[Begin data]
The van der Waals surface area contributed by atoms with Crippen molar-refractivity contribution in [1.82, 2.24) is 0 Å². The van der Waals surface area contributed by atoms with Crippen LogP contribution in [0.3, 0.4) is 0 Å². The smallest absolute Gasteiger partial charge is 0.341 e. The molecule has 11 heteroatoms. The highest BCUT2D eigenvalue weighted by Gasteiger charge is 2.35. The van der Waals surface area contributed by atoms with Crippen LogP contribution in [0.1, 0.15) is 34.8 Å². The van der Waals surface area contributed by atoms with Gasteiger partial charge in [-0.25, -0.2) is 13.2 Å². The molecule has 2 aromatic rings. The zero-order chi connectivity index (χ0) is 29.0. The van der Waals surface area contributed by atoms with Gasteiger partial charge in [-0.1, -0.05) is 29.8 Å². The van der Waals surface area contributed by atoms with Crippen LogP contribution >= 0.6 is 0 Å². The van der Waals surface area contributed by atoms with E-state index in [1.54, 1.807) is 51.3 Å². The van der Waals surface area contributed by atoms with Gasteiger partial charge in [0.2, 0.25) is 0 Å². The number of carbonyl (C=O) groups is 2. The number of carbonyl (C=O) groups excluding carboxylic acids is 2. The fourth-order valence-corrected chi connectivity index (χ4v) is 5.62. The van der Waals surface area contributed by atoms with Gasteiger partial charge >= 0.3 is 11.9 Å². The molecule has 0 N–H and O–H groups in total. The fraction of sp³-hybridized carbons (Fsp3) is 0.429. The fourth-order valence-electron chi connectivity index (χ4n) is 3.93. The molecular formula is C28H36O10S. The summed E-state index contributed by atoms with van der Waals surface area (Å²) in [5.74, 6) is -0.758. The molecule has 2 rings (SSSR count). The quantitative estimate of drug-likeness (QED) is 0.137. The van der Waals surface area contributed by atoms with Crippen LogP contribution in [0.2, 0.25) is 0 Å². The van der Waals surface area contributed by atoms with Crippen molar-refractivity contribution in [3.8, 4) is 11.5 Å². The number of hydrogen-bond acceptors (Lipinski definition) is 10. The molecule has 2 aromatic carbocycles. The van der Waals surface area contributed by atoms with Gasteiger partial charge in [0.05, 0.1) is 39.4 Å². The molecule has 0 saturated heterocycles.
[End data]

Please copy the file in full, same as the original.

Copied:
The van der Waals surface area contributed by atoms with Crippen molar-refractivity contribution in [1.82, 2.24) is 0 Å². The van der Waals surface area contributed by atoms with Crippen LogP contribution in [0.3, 0.4) is 0 Å². The smallest absolute Gasteiger partial charge is 0.341 e. The molecule has 11 heteroatoms. The highest BCUT2D eigenvalue weighted by Gasteiger charge is 2.35. The van der Waals surface area contributed by atoms with Crippen LogP contribution in [0.1, 0.15) is 34.8 Å². The van der Waals surface area contributed by atoms with Gasteiger partial charge in [-0.25, -0.2) is 13.2 Å². The molecule has 2 aromatic rings. The zero-order chi connectivity index (χ0) is 29.0. The van der Waals surface area contributed by atoms with Gasteiger partial charge in [-0.1, -0.05) is 29.8 Å². The van der Waals surface area contributed by atoms with Crippen LogP contribution >= 0.6 is 0 Å². The van der Waals surface area contributed by atoms with E-state index in [1.54, 1.807) is 51.3 Å². The van der Waals surface area contributed by atoms with Gasteiger partial charge in [0.2, 0.25) is 0 Å². The number of carbonyl (C=O) groups is 2. The number of carbonyl (C=O) groups excluding carboxylic acids is 2. The fourth-order valence-corrected chi connectivity index (χ4v) is 5.62. The van der Waals surface area contributed by atoms with Gasteiger partial charge >= 0.3 is 11.9 Å². The molecule has 0 N–H and O–H groups in total. The fraction of sp³-hybridized carbons (Fsp3) is 0.429. The fourth-order valence-electron chi connectivity index (χ4n) is 3.93. The molecular formula is C28H36O10S. The summed E-state index contributed by atoms with van der Waals surface area (Å²) in [5.74, 6) is -0.758. The molecule has 2 rings (SSSR count). The quantitative estimate of drug-likeness (QED) is 0.137. The van der Waals surface area contributed by atoms with Crippen LogP contribution in [0.2, 0.25) is 0 Å². The van der Waals surface area contributed by atoms with Crippen molar-refractivity contribution in [3.8, 4) is 11.5 Å². The number of hydrogen-bond acceptors (Lipinski definition) is 10. The molecule has 2 aromatic carbocycles. The van der Waals surface area contributed by atoms with Gasteiger partial charge in [0.05, 0.1) is 39.4 Å². The molecule has 0 saturated heterocycles.